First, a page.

Related studies explored whether scaffolds with multiple compartments — parenchymal and vascular — could provide a suitable framework to support the formation of engineered tissues (13, 14). Our microfluidic device consisted of a square central area comprising 150 parallel microchannels at the center of a boat-shaped footprint with transitional entrance and exit regions that aided in the distribution of flow. The device was fabricated by using an etched silicon wafer to micromold a polymer base part which was then bonded to a thin PGS covering membrane. In vitro studies were carried out using perfused microfluidic devices with human skeletal muscle cells cultured in parenchymal compartments constructed on top of the covering membrane (13). When the perfusate was standard culture medium the cells in the parenchymal compartment fused into viable myotubes, however if the perfusate was supplemented with a myotoxic drug (doxorubicin) a 90% reduction in myocyte viability was readily induced clearly demonstrating vascular-parenchymal transport through the PGS interface.

The current study, by Morgan et al. (15), built on the aforementioned findings and additionally explored multi-material polymer scaffolds with hierarchical pore structures. Because previous studies had shown that PGS templates degraded too quickly to provide long term structural support to damaged myocardium (16, 17), we combined PGS with a newly invented more slowly degrading elastomeric polymer: poly(limonene thioether) (PLT32i). Microscale pores, introduced using sintered poly(methyl methacrylate) microspheres, were introduced into PGS and PLT32i in an effort to reduce polymer volume fraction and increase oxygen transport. Micropore templating of PGS and PLT32i membranes dramatically increased oxygen permeance as compared with solid polymer membranes, and microporous PGS exhibited the highest oxygen permeance. Based on these degradation and transport data, microporous PGS was selected as a rapidly biodegrading, oxygen permeable vascular-parenchymal interface, and PLT32i fabricated with both macro- and micro-scale pores was selected as a slowly biodegrading template to guide the organized formation of heart muscle and microvessels.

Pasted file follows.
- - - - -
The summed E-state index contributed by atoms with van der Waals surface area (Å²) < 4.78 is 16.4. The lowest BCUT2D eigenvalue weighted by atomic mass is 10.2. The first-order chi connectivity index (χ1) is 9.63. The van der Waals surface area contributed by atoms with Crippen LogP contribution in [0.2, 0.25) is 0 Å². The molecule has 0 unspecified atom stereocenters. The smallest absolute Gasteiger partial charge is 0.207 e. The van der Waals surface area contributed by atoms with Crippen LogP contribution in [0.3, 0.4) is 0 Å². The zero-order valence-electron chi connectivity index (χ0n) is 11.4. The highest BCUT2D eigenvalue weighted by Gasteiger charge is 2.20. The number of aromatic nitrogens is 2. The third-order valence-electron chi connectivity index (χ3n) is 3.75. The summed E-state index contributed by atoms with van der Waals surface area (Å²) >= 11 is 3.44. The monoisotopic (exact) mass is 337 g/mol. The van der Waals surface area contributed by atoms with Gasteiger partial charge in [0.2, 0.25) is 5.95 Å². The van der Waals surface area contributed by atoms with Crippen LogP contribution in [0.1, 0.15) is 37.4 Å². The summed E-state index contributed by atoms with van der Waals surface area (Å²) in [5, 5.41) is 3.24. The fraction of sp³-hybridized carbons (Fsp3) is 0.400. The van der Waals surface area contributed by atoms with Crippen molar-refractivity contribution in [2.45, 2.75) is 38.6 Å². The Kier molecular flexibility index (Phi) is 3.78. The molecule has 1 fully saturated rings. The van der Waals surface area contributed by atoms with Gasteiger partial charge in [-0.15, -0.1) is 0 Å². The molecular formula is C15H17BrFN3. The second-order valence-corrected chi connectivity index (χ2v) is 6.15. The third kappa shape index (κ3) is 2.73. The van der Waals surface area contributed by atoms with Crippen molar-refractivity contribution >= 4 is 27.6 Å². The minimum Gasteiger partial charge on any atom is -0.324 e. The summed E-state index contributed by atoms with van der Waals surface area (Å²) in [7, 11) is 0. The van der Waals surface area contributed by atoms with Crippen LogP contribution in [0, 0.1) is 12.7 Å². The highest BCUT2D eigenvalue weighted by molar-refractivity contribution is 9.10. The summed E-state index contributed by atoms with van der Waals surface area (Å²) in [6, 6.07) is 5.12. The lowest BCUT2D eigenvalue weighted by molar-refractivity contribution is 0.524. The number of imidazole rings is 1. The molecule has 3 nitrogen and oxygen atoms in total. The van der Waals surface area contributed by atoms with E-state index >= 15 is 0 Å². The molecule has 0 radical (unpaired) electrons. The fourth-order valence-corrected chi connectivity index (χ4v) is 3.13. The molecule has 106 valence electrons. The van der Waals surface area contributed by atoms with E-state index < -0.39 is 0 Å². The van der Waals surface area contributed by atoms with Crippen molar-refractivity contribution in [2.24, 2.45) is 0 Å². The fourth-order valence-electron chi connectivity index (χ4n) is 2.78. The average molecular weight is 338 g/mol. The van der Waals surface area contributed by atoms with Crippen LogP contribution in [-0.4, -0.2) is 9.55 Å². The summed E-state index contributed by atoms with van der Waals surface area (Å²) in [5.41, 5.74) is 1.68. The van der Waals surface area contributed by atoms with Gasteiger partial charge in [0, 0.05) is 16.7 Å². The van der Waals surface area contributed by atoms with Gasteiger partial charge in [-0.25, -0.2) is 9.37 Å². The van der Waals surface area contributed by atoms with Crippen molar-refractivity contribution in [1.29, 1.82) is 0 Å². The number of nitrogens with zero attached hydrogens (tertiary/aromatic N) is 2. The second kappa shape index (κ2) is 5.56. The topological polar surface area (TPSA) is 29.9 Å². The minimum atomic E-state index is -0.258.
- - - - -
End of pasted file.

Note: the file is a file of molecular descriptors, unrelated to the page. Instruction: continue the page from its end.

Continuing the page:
In vitro studies of co-cultured heart and endothelial cells on multi-material (PLT32i-PGS) scaffolds with hierarchical pore structures, performed as shown in Figure 1 A-D, demonstrated cell retention and functionality over five days of perfusion culture (15). Endothelial cells were seen lining the flow channels and utilizing most of the available surface area. Heart cells were found to be aligned predominately in parallel to the long axis of the rectangular pores, consistent with our earlier finding for heart cells on PGS grids (12), and exhibited functional connectivity and synchronous contractility as demonstrated using confocal microscopy and optical mapping. To the best of our knowledge, this is the first report of scaffolds built from two surface-eroding elastomers: PLT32i, newly designed to be photocurable and slowly biodegrading, and PGS, known to be biocompatible and rapidly biodegrading. Moreover, the scaffolds were successfully cellularized, assembled, and perfused to create contractile engineered cardiac tissue. The PLT32i provided hierarchical pore architectures that enabled perfusion and endothelialization while also guiding heart cell alignment and supporting heart cell function. The PGS served as a vascular-parenchymal interface that provided high oxygen permeance.

A pilot study (unpublished) was done in immunodeficient (nude) rats in which two microporous PLT32i grids and a microporous PGS interface were assembled and implanted with or without exogenous heart cells in the setting of a myocardial infarction. Briefly, the animal was anesthetized, intubated, ventilated and maintained on anesthesia. Following thoracotomy and ligation of the left anterior descending coronary artery an implant was loosely sutured to the infarcted region of the left ventricle as shown schematically in Figure 1E. Four weeks after implantation, macroscopic inspection of hearts confirmed the implants had remained in place on the myocardium. Histological analysis revealed host cell infiltration of the pores of the PLT32i scaffolds although the exogenous cardiomyocytes could not be detected. The PLT32i scaffolds exhibited some surface erosion but maintained their structural integrity whereas the PGS porous interfaces had completely biodegraded. This pilot study a first step in exploring the feasibility of using the envisioned scaffold platform in a rodent model of myocardial repair.

Together, the findings suggest that biodegradable elastomeric polymer templates with 3D structural order, hierarchical pore architecture, and mechanical anisotropy can provide a new paradigm for treating injured myocardium by enabling (i) mechanical support and (ii) polymer template-directed engineering of contractile tissue comprising organized heart and vascular cells. With further validation in animal and clinical trials, polymer-based platforms may aid the regenerative repair of damaged heart muscle.

 

Acknowledgment: This work was funded by NIH/NHLBI Grant R01-HL107503.